Student’s reflect on media’s impact on election

Election emotions: Rallying amongst a crowd of his supporters (right), president-elect Trump speaks at a pro-Trump event in Phoenix, Arizona. Trump was elected President early in the morning of Nov. 9, 2016.

Gage Skidmore (Flickr)

Election emotions: Rallying amongst a crowd of his supporters (right), president-elect Trump speaks at a pro-Trump event in Phoenix, Arizona. Trump was elected President early in the morning of Nov. 9, 2016.

Anne Marie Yurik and Eliza Schloss

On the morning of Nov. 9, South students, some ecstatic from Donald Trump’s victory the previous night and others disheartened by the loss of their candidate of choice, stood for the routine morning announcements. As the words ‘one nation’ rung out through the intercom, the silence in the building was palpable.

According to a non-scientific Oracle-conducted survey of 270 students, approximately 80 percent expected Democratic nominee Hillary Clinton to win the presidency. This number shows the divide that existed between the perceived winner and the real winner at South. However, of the students surveyed, about 63 percent believed the media played a role in the shock following president-elect Trump’s victory.

On election night, according to senior Manny Martinez, he was working at an election booth and was not able to make it home until later that evening. He expected the map to be, for the most part, blue. However according to Martinez, when Trump had the lead, he was surprised.

“At the time I did think that everything was A-okay and that it was going to be a Clinton victory […],” Martinez said. “Everyone in the media thought that she was going to win, so it was actually quite funny on election night watching everybody stand there […] and basically have their jaws to the floor, shocked that Trump won […]. I trusted basically every source saying that she was going to win, and it turns out everybody was wrong.”

Similar to Martinez, sophomore Sophia Elouati was also taken by surprise from the results of the election. However, in contrast to the shock that Martinez attributes to the media’s flawed prediction, Elouati thought that her media outlet of choice, CNN, was reliable. According to Elouati, they never made her believe that one candidate would win over the other.

“[CNN] seemed pretty neutral to me,” Elouati said. “And even one of my teachers […] described CNN as one of the neutral news coverage places. When I was watching it with my parents, I just thought of what my teacher said about it being neutral, so I just had more trust for it.”

Radio adviser Dr. Dan Oswald explained how many perceptions during the duration of the election were based on the environment the individual was surrounded by. That being said, according to Oswald, he explained how sometimes, it is not the radio talking, but rather the voices it carries.

“[In theory], the day after the election, two students come into the room, one of whom is upset and one of whom is not upset,” Oswald said. “I’m going to remember the protests of the person who was upset because they’re making the most noise. […] It will appear to me that people are very upset when in actuality, it was a 50/50 split.”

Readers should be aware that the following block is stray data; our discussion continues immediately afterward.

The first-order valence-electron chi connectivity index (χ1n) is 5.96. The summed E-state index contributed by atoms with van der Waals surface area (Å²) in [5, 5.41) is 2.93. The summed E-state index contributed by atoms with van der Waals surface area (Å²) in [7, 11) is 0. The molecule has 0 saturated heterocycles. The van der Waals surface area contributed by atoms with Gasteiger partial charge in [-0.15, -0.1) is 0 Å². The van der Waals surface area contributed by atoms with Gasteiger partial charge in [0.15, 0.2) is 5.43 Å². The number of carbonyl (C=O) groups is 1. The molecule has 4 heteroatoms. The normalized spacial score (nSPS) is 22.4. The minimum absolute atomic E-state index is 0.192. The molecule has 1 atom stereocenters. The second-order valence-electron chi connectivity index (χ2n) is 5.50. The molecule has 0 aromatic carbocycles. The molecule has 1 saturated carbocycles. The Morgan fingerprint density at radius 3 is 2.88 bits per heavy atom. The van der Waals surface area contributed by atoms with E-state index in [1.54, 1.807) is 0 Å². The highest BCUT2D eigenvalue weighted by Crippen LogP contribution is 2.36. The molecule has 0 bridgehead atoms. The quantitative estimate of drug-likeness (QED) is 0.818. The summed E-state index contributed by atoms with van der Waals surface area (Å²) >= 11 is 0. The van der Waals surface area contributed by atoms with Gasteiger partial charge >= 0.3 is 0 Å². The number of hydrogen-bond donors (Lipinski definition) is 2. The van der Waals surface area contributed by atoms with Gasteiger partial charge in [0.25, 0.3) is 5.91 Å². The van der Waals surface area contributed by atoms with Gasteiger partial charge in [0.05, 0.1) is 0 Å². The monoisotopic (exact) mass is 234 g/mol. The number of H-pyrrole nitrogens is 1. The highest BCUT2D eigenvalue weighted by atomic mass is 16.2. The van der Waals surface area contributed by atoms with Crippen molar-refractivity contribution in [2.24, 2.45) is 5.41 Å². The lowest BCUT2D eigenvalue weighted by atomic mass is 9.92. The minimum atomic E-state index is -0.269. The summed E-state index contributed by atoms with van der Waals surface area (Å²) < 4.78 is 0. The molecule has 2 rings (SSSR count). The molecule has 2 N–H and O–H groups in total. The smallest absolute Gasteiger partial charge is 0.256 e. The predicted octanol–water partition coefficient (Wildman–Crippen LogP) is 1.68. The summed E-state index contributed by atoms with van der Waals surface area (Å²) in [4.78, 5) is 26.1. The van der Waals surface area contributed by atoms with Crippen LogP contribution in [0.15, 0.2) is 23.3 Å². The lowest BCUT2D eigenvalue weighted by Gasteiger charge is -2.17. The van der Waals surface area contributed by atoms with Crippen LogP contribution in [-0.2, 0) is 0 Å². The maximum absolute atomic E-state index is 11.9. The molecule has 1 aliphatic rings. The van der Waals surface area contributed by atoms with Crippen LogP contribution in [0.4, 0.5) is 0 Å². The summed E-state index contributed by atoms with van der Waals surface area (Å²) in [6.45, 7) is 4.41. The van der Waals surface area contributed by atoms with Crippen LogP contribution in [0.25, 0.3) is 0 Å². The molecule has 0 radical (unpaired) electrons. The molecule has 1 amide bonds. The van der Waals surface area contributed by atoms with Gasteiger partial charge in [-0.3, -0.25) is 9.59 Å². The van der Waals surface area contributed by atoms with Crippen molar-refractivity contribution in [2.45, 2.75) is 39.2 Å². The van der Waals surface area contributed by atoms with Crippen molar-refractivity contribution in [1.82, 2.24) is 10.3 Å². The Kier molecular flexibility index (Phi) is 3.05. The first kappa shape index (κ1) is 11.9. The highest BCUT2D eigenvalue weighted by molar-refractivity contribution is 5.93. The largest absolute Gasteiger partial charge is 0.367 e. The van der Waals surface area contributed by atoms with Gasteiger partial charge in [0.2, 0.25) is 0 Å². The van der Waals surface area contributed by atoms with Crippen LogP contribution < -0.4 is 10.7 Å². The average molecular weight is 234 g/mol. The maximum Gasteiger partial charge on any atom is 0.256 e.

Not only did South feel that the media played a role in post-election shock but according to 55 percent of South students surveyed, the media lacked equal and unbiased coverage. One student who felt the media was unequal was junior Tricia Katsamakis. According to Katsamakis, she felt this trend began in the very beginning when the media failed to properly cover the Democratic primary between Clinton and Bernie Sanders.

“From the beginning, when I was a Bernie Sanders supporter and there weren’t that many news sources endorsing Bernie Sanders, I had already lost some of my trust within the media,” Katsamakis said. “When I compare the political alignment of a certain news source before the election to during the election, I feel as if a lot of sources actually would side with Bernie Sanders because a lot of their opinion pieces [gave me the impression] that they were very liberal.”

Martinez, in accordance with Katsamakis, found that the media gave more air time to one candidate over the other. This inequality in coverage, according to Martinez, led to Trump’s unexpected win.

“Trump basically got free air time all the time because people wanted to see just the disaster that he was, so he was always on TV, meaning more people would hear his ideas,” Martinez said. “And over time, I guess, more people went, ‘Oh hey, I like that’ [or] ‘hey, this is different’.”

Although Elouati admits that some media outlets can be biased, she maintained trust in her media outlet of choice. Nonetheless, she encourages students to not focus solely on statistics.

“I learned that […] statistics don’t always prove a lot of things,” Elouati said. “[…] It’s just appearance versus reality; we can’t really trust what we see.”

While Oswald believes that the media can be biased, he encourages students to inform themselves on all sides of the argument. He believes it is imperative for media consumers to acknowledge that sources can be biased or influenced by money.

“Maybe not focusing on the news organizations is important and maybe better training the average person to better use the information they get to make informed decisions is the way to go,” Oswald said. “We will never change Fox, we will never change NBC, […] we’ll never change Disney. There is too much power, too much money. So rather [than] trying to change them, change the people who consume their product.”